There are several causes of small fiber neuropathy, including diabetes, vitamin deficiencies, autoimmune problems The other type of sensory neuropathy is called a large fiber neuropathy. There are several categories of this type of neuropathy, and there are many many causes. Sensory neuropathies can involve just one nerve or several nerves in the body. The symptoms are sensory loss and if motor nerves are involved ,weakness.
, or gait instability due to a problem in part of the brain called the cerebellum, a genetic disorder such as spinocerebellar ataxia is one possibility. Multiple sclerosis is another disorder that causes sensory symptoms and gait instability. It sounds like you are going to be evaluated soon at a reputable university hospital, I strongly recommend you keep this appointment and I recommend continued follow-up with your physicians.
Treatment options for neuropathic pain include neurontin and lyrica. If your symptoms are on one side of the body/limb, conditions such as stroke or multiple sclerosis would be considered in the differential. An MRI of the brain and cervical cord would be recommended. If you have had trauma to your neck/head, it would be helpful to have an MRI of the cervical cord and brain to evaluate for a condition called syringomyelia.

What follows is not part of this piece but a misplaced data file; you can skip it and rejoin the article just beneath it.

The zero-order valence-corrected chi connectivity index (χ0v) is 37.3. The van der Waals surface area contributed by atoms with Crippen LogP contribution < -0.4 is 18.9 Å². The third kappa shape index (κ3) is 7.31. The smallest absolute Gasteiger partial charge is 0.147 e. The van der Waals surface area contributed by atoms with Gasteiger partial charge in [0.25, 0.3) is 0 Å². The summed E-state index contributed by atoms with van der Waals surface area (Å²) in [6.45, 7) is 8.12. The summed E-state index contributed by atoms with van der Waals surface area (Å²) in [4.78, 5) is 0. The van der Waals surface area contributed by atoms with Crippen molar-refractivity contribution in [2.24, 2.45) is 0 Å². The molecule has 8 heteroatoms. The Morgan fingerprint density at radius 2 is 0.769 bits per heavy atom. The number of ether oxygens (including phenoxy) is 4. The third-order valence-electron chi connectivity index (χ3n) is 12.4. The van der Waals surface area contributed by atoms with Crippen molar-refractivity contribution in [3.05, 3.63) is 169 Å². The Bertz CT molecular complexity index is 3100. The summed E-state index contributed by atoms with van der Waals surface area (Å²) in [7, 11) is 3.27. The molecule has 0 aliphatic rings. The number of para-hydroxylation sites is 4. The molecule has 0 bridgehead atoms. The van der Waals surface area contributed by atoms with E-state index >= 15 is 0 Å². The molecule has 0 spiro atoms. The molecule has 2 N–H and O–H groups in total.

If the diagnosis is confirmed and other causes are excluded, it can be safely said that the likelihood of progression or occurrence of a serious neurologic condition is low. Multiple sclerosis is a disease that primarily affects the central nervous system (brain, spinal cord, nerves from the eye, the optic nerves). Symptoms may be mild to severe, ranging from tingling and numbness to paralysis.